• Referring initially to FIG. 1, illustrated is an example system 100 that can facilitate displaying images received from a WWAN (wireless wide area network), according to an aspect of the subject specification. The system 100 can be a portable media display device, such as a wireless enabled digital media frame that can be employed as a remote device on a mobile wireless network, for example, a 2G or 3G network. A system subscriber can transfer multimedia content, such as, digital photos, audio content and/or videos to the system 100. The system 100 can support most any format of media files, such as but not limited to, JPEG (Joint Photographic Experts Group), TIF (Tagged Image File), PNG (Portable Network Graphics), MPEG (Moving Picture Experts Group) 2, MPEG 4, MP3 (MPEG-1 Audio Layer 3), etc. According to one aspect, a system subscriber can be a mobile subscriber or even a non-mobile user or subscriber to a competitor's network who subscribes separately to transfer media to system 100. Moreover, the system 100 can be employed on a remote display device, on a mobile wireless network such as a 2G or 3G network, by which the system subscriber can transfer multimedia content. Further, the system 100 could also be associated with a Femtocell.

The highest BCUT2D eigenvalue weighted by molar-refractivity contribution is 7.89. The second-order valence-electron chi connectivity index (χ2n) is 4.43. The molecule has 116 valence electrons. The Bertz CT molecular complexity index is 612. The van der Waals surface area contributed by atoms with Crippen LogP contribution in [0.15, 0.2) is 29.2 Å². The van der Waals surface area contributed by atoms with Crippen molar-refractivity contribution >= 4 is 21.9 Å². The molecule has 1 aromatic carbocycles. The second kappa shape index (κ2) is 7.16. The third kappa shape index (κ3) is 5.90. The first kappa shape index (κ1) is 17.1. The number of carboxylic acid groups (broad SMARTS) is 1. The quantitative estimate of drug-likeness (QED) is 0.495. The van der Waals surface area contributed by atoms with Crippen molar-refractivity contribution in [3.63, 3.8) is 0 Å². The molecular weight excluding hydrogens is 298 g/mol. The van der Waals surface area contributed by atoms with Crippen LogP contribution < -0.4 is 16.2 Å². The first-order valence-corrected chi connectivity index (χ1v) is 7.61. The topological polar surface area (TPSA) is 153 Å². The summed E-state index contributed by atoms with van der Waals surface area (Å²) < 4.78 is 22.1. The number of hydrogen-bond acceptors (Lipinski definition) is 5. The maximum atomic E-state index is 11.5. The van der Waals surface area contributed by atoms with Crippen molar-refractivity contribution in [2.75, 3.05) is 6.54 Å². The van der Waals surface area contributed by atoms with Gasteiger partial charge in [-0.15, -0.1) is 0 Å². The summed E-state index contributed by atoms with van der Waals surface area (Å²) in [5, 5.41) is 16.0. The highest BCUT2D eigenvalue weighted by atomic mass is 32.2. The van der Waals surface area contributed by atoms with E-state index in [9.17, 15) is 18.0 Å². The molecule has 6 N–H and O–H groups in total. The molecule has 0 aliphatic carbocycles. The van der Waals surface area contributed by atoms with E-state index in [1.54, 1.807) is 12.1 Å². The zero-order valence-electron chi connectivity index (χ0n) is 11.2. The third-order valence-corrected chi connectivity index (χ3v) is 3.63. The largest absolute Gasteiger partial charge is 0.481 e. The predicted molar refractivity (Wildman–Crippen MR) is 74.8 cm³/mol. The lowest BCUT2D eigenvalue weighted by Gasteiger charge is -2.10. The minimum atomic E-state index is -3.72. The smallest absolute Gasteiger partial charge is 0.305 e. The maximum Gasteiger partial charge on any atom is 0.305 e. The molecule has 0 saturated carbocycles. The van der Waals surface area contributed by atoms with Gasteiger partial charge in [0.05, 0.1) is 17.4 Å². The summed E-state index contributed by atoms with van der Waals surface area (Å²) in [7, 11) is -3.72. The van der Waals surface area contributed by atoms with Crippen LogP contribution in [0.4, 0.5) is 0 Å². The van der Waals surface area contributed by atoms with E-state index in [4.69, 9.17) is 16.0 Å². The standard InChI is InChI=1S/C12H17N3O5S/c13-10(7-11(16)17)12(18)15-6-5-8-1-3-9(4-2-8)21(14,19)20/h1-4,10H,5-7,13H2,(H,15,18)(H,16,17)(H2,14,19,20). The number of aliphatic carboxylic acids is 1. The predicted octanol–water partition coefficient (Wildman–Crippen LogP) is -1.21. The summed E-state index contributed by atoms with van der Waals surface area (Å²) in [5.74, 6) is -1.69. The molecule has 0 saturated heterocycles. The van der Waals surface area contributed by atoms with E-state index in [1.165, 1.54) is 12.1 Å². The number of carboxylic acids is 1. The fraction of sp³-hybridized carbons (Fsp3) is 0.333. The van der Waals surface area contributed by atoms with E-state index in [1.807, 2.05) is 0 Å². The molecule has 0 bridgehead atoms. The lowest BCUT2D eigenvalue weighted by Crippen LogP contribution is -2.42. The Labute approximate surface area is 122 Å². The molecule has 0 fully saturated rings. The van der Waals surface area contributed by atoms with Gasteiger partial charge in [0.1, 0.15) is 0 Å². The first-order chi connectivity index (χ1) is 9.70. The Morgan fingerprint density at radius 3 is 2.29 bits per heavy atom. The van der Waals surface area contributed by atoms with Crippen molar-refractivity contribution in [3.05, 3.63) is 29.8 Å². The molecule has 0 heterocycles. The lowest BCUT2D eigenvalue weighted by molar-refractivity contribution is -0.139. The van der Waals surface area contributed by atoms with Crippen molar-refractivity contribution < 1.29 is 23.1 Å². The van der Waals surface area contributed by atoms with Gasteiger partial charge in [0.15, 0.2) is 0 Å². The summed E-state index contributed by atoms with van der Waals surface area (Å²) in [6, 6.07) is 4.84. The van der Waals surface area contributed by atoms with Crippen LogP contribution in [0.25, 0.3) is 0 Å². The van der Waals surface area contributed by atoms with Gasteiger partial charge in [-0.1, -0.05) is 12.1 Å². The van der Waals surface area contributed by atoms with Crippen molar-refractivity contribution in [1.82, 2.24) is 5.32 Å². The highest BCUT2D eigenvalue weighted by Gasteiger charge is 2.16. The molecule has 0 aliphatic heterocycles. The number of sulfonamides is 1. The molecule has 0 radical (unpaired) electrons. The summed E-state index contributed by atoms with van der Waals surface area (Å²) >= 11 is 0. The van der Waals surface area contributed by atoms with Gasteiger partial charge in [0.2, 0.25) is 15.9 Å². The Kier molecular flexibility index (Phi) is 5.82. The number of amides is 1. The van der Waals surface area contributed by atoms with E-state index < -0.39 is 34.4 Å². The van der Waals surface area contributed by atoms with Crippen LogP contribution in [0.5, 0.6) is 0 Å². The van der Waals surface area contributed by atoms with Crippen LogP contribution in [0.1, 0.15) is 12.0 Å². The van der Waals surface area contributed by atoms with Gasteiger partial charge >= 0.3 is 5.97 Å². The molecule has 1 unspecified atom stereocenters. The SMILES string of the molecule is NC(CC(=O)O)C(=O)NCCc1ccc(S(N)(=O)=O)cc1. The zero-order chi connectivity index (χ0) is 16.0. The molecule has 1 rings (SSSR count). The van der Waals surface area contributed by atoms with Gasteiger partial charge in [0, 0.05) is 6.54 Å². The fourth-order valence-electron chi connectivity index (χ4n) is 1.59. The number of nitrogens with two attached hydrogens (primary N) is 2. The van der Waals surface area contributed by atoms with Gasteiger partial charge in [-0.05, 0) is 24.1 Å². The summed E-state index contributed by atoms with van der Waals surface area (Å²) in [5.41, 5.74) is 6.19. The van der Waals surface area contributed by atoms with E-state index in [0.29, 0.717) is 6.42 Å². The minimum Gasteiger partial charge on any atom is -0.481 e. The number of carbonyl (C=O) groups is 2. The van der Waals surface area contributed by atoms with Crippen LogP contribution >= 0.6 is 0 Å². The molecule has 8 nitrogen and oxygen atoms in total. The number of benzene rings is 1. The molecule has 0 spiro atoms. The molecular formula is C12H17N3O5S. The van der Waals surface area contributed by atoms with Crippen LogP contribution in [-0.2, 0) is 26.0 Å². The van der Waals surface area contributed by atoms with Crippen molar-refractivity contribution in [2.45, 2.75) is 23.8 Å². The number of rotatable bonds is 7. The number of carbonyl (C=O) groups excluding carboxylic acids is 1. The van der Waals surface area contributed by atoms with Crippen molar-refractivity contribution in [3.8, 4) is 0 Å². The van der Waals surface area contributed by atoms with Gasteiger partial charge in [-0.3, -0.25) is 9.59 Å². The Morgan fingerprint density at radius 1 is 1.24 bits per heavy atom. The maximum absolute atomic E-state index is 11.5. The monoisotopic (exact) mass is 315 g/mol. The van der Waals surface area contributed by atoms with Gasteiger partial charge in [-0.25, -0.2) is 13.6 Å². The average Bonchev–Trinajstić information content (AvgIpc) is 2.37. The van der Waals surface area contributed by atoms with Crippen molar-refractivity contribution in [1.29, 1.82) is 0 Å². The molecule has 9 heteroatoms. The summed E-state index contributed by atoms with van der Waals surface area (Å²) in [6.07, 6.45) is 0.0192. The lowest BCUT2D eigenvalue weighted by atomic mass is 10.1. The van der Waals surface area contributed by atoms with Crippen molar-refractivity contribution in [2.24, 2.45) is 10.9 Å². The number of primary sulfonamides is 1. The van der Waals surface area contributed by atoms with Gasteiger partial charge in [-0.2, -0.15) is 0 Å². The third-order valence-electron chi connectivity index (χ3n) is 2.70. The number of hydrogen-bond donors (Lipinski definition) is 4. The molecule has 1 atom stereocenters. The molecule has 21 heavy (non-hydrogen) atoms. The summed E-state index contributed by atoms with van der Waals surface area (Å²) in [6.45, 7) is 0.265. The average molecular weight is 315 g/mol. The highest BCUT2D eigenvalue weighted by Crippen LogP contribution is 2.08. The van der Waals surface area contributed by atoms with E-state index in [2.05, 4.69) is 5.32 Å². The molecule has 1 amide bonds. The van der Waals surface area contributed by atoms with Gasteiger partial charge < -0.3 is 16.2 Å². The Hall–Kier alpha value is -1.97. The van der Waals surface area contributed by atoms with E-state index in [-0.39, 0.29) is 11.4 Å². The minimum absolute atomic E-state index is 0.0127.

• The system 100 can typically include a media receiving component 102 that can receive most any form of media, such as but not limited to, an image, data, an audio file, a video file and/or a combination thereof via a WWAN network. According to an aspect, the media receiving component 102 can include a wireless wide area network modem (not shown) that can facilitate transfer of media to and/or from the WWAN. It can be appreciated that although a WWAN modem is described herein, wired modems, such as a dialup modem, DSL (digital subscriber line) connected modem, power line communications, etc. can be employed to connect to a mobile wireless network. In addition to downloading media files, the media receiving component 102 can receive broadcast messages, such as, but not limited to, wireless emergency alerts, weather advisories, etc. Further, it can be appreciated that the media receiving component 102 can also receive live streaming video and/or audio. As an example, a voice call can be received by the media receiving component 102 and live streaming audio can be downloaded over the WWAN. The voice call can be initiated by a system subscriber and/or authorized user to communicate with the end user (or vice versa). For example, a mother can employ system 100 to receive digital photographs sent over the WWAN by her son and further, establish a voice call so she can listen to him talk about each photograph displayed to her.